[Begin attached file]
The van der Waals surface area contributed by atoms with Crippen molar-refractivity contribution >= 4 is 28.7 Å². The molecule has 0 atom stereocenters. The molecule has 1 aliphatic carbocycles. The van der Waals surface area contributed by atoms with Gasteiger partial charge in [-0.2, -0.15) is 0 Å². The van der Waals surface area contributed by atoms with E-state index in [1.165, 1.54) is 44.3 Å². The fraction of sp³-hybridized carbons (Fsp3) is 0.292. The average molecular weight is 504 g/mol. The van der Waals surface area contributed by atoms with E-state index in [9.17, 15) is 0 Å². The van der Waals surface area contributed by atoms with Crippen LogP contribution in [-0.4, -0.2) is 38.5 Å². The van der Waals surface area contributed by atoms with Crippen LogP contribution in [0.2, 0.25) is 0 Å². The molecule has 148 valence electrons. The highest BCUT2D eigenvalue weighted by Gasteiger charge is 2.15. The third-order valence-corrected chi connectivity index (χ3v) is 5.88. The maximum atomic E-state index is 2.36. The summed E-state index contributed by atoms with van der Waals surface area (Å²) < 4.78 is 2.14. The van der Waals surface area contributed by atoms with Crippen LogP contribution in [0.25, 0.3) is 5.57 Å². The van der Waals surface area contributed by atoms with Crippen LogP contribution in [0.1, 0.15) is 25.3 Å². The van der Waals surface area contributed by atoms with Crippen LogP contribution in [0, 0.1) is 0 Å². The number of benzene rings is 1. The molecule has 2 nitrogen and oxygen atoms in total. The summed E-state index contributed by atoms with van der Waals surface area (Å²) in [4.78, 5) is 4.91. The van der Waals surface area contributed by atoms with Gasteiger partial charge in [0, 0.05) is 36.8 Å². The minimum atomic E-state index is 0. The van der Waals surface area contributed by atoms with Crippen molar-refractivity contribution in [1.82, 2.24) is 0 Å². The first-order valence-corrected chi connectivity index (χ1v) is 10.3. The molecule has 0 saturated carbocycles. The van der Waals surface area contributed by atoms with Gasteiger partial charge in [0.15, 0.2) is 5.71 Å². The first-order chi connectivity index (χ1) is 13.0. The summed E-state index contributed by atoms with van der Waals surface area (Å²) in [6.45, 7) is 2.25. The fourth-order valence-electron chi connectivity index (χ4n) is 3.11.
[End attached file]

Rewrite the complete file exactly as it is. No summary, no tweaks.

The van der Waals surface area contributed by atoms with Crippen molar-refractivity contribution >= 4 is 28.7 Å². The molecule has 0 atom stereocenters. The molecule has 1 aliphatic carbocycles. The van der Waals surface area contributed by atoms with Gasteiger partial charge in [-0.2, -0.15) is 0 Å². The van der Waals surface area contributed by atoms with E-state index in [1.165, 1.54) is 44.3 Å². The fraction of sp³-hybridized carbons (Fsp3) is 0.292. The average molecular weight is 504 g/mol. The van der Waals surface area contributed by atoms with E-state index in [9.17, 15) is 0 Å². The van der Waals surface area contributed by atoms with Crippen LogP contribution in [-0.4, -0.2) is 38.5 Å². The van der Waals surface area contributed by atoms with Crippen LogP contribution in [0.2, 0.25) is 0 Å². The molecule has 148 valence electrons. The highest BCUT2D eigenvalue weighted by Gasteiger charge is 2.15. The third-order valence-corrected chi connectivity index (χ3v) is 5.88. The maximum atomic E-state index is 2.36. The summed E-state index contributed by atoms with van der Waals surface area (Å²) < 4.78 is 2.14. The van der Waals surface area contributed by atoms with Crippen LogP contribution in [0.25, 0.3) is 5.57 Å². The van der Waals surface area contributed by atoms with Crippen LogP contribution in [0.1, 0.15) is 25.3 Å². The van der Waals surface area contributed by atoms with Crippen LogP contribution in [0, 0.1) is 0 Å². The number of benzene rings is 1. The molecule has 2 nitrogen and oxygen atoms in total. The summed E-state index contributed by atoms with van der Waals surface area (Å²) in [4.78, 5) is 4.91. The van der Waals surface area contributed by atoms with Gasteiger partial charge in [0, 0.05) is 36.8 Å². The minimum atomic E-state index is 0. The van der Waals surface area contributed by atoms with Crippen molar-refractivity contribution in [1.82, 2.24) is 0 Å². The first-order valence-corrected chi connectivity index (χ1v) is 10.3. The molecule has 0 saturated carbocycles. The van der Waals surface area contributed by atoms with Gasteiger partial charge in [0.15, 0.2) is 5.71 Å². The first-order chi connectivity index (χ1) is 13.0. The summed E-state index contributed by atoms with van der Waals surface area (Å²) in [6.45, 7) is 2.25. The fourth-order valence-electron chi connectivity index (χ4n) is 3.11.